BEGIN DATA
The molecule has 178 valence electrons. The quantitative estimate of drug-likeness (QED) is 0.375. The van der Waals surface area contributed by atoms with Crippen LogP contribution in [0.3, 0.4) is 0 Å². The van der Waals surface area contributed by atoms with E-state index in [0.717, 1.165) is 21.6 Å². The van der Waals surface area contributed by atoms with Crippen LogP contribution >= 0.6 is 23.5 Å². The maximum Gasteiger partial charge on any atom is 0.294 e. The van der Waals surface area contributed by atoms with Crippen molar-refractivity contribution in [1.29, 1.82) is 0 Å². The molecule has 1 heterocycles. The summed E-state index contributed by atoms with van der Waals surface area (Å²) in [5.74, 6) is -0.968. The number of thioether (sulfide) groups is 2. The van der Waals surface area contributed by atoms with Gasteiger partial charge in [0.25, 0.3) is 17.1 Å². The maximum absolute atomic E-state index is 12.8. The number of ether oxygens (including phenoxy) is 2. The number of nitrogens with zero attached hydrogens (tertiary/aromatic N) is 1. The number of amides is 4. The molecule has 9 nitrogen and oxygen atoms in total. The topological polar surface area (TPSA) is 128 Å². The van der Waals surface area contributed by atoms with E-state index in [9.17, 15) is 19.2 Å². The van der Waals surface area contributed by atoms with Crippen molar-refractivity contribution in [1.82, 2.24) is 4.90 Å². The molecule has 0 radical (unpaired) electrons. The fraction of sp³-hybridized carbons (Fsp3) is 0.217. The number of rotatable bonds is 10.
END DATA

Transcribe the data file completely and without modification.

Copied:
The molecule has 178 valence electrons. The quantitative estimate of drug-likeness (QED) is 0.375. The van der Waals surface area contributed by atoms with Crippen LogP contribution in [0.3, 0.4) is 0 Å². The van der Waals surface area contributed by atoms with E-state index in [0.717, 1.165) is 21.6 Å². The van der Waals surface area contributed by atoms with Crippen LogP contribution >= 0.6 is 23.5 Å². The maximum Gasteiger partial charge on any atom is 0.294 e. The van der Waals surface area contributed by atoms with Crippen molar-refractivity contribution in [1.29, 1.82) is 0 Å². The molecule has 1 heterocycles. The summed E-state index contributed by atoms with van der Waals surface area (Å²) in [5.74, 6) is -0.968. The number of thioether (sulfide) groups is 2. The van der Waals surface area contributed by atoms with Gasteiger partial charge in [0.25, 0.3) is 17.1 Å². The maximum absolute atomic E-state index is 12.8. The number of ether oxygens (including phenoxy) is 2. The number of nitrogens with zero attached hydrogens (tertiary/aromatic N) is 1. The number of amides is 4. The molecule has 9 nitrogen and oxygen atoms in total. The topological polar surface area (TPSA) is 128 Å². The van der Waals surface area contributed by atoms with E-state index in [9.17, 15) is 19.2 Å². The van der Waals surface area contributed by atoms with Crippen molar-refractivity contribution in [1.82, 2.24) is 4.90 Å². The molecule has 0 radical (unpaired) electrons. The fraction of sp³-hybridized carbons (Fsp3) is 0.217. The number of rotatable bonds is 10.